Here in the Bethlehem area, a Palestinian area fully surrounded by Israeli military infrastructure, there are often protests on Friday afternoon that emerge as a result of the energy generated by the prayers and worship services at local mosques. These protests are about systemic injustice that privilege Israeli Jews over Palestinians living in the West Bank and Israel. This systemic injustice shows up in issues like water allocation, infrastructure development, and human rights abuses such as prison detention without trial for up to six months-renewable.
This week, at least one of the Friday protests featured hooded sweatshirts. Not because it was cold, but because the people of Palestine were standing in solidarity with Trayvon Martin, and saw their struggle for recognition and dignity as bound up with everyone else who moved to the streets to challenge the injustice of the system that produced the verdict. Many Palestinian young men face the same fate as Trayvon at the hands of Israeli military personnel and/or police.
Just like the communities of Bethlehem and others in Palestine, may the energy generated by worship in whatever faith or consciousness-raising community you may be a part of inspire you to public action for the common good. We are our brother’s and sister’s keepers, and they our keepers. Not to “stand our ground” against one another, but to extend and receive a hand of friendship, restorative justice, and solidarity. I recommend reading this article to generate ongoing discussion, and the poem by Langston Hughes about Kids Who Die.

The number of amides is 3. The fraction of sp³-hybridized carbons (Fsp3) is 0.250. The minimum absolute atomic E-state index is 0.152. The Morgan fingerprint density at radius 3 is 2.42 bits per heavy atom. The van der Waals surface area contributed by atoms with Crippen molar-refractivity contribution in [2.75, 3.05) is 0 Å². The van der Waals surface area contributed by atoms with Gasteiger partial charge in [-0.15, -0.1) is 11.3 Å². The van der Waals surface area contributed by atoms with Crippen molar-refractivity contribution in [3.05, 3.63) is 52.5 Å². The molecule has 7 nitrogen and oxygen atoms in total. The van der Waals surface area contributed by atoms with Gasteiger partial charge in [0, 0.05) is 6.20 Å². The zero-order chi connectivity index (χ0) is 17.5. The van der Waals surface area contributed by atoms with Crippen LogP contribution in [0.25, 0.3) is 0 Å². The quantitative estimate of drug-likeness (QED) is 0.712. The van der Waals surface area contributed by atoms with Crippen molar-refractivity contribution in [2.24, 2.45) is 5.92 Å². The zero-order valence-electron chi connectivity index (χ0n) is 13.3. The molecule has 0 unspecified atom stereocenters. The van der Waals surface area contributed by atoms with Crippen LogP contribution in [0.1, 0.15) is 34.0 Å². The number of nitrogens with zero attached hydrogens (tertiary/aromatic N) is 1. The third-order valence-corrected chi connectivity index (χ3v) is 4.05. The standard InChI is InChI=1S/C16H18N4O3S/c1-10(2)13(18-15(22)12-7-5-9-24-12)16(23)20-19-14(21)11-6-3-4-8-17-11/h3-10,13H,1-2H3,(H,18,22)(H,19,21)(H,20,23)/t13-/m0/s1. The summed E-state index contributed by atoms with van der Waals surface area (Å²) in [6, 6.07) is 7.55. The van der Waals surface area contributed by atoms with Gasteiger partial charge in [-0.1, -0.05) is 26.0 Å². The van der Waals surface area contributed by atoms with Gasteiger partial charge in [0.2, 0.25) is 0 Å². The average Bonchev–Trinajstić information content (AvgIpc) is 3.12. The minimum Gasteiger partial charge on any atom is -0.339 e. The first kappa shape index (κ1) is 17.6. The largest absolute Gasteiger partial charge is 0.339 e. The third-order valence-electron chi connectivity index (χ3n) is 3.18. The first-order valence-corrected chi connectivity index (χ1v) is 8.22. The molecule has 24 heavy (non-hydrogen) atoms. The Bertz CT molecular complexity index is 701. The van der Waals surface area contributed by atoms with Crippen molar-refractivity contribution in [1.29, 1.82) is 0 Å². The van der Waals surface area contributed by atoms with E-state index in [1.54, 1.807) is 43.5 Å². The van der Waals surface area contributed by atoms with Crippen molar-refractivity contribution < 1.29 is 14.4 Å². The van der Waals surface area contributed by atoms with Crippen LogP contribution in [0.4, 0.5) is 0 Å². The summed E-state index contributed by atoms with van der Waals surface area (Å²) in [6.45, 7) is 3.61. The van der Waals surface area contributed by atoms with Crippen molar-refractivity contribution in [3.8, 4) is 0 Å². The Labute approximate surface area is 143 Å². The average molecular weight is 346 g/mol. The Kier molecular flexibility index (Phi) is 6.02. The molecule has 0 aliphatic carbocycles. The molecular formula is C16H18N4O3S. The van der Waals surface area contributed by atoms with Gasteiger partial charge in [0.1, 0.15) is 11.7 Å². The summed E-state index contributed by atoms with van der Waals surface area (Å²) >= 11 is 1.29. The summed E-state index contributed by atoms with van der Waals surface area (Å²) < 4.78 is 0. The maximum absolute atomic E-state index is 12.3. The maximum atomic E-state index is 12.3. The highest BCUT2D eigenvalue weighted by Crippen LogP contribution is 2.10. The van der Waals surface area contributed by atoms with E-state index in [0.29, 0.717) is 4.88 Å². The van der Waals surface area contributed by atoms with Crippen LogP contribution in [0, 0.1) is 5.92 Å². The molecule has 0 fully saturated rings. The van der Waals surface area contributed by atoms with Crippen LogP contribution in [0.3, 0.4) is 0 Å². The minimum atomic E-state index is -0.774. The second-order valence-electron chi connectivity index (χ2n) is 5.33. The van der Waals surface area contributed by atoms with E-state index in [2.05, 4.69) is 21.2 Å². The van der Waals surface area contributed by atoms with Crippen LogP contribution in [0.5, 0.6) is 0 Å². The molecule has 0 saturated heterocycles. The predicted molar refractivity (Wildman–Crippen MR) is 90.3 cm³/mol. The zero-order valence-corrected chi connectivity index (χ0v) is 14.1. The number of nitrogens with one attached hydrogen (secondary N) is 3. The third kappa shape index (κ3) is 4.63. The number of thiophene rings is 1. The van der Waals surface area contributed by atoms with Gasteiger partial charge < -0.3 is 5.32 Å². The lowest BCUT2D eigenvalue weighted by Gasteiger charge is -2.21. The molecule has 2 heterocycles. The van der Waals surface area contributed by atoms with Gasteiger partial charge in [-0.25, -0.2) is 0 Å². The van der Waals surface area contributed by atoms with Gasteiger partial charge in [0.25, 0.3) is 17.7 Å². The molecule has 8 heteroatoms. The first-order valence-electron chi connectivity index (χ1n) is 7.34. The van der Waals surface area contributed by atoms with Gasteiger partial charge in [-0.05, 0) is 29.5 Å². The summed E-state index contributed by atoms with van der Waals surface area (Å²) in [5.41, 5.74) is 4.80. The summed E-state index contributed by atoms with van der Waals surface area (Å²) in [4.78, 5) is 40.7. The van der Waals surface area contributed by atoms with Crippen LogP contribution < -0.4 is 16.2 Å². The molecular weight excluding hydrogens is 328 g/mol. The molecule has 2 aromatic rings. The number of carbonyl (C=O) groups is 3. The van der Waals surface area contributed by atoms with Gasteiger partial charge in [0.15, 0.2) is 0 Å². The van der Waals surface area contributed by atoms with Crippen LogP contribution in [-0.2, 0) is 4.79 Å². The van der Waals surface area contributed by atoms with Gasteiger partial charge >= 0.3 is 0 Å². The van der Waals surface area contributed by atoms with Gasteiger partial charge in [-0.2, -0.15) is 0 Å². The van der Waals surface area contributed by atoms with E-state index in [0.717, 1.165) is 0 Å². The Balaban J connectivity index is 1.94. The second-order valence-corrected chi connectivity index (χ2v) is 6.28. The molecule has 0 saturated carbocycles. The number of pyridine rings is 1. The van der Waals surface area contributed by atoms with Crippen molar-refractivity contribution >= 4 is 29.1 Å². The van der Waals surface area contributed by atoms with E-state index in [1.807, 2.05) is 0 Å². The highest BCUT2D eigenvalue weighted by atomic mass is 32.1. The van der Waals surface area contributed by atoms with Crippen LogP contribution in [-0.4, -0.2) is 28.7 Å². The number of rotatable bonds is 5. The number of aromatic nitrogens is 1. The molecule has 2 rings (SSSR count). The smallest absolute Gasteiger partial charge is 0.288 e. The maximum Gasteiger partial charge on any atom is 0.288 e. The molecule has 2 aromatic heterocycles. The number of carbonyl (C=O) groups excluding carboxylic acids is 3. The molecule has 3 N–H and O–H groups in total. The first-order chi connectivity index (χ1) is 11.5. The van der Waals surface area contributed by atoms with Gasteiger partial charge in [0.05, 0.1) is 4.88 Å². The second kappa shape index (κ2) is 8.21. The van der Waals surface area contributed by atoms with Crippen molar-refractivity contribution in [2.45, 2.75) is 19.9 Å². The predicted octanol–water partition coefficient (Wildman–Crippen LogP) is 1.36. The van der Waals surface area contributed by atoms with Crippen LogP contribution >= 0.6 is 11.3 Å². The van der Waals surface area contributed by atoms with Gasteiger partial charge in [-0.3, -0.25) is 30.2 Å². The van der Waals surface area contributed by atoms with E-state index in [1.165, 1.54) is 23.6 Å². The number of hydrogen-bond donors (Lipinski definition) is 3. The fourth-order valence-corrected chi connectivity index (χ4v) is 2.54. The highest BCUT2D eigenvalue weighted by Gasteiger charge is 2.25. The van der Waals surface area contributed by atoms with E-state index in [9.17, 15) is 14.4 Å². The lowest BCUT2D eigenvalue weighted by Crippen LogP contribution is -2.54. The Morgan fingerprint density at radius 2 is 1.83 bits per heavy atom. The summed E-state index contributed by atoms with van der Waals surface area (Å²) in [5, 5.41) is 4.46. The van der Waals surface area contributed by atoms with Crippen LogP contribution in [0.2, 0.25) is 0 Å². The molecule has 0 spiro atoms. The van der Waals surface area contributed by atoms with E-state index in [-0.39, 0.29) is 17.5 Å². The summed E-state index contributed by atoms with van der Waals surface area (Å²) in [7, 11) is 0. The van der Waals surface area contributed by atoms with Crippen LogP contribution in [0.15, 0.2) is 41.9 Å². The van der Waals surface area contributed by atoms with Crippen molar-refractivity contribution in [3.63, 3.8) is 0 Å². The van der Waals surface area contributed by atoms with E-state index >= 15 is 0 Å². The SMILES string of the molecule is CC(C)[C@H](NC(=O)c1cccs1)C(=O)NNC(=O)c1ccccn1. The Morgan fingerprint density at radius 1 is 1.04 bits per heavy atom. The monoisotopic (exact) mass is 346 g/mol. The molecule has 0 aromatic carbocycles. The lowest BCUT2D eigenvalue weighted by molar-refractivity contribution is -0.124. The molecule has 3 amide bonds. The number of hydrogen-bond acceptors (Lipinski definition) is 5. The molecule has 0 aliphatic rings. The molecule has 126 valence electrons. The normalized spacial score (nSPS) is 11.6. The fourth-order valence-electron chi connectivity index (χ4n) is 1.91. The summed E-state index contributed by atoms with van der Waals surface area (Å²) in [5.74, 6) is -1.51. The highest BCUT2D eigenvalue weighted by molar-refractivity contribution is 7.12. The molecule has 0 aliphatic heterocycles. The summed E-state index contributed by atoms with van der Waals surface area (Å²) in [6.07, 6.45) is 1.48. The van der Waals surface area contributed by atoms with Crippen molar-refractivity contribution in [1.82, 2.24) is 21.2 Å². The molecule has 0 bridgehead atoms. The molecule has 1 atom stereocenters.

Rahiel Tesfamariam speaks clearly on the issue this week on the Beatitudes Society blog and Urban Cusp: ““Believe me when I say that Trayvon did not die in vain. His death will birth more than we could have ever imagined. His name will be etched in history for having resurrected our community/ our country from any possible slumber we may have been in. We are awake. And ready. Are we not? To start, please sign this petition created by the NAACP calling on the Department of Justice to launch a civil rights investigation.””
Whether our feelings are moral outrage at the continual inequality and slaughter of our children’s future, or if the feeling is simply sadness or compassion, let us continue to act in pursuit of justice and peace. I believe that people of faith are desperately needed at this critical moment. Faith and values compel us to speak out against the violation of fundamental human and civil rights.
As Auburn Seminary Vice President John V. and Groundswell Founder Valarie K. wrote recently, “together as people of many traditions — Christians and Jews, Muslims and Buddhists, Hindus and Humanists, and other faith traditions — we can make a moral case for action, stepping past tired partisan rhetoric…the bloodshed in our communities again and again shows that we must work louder and stronger to channel our moral outrage into action.”
Kids and young adults from the group I’m leading interacting in Dheisheh Refugee Camp. Nearby political graffiti that shows a reversal of power imbalance between the soldier and the young girl.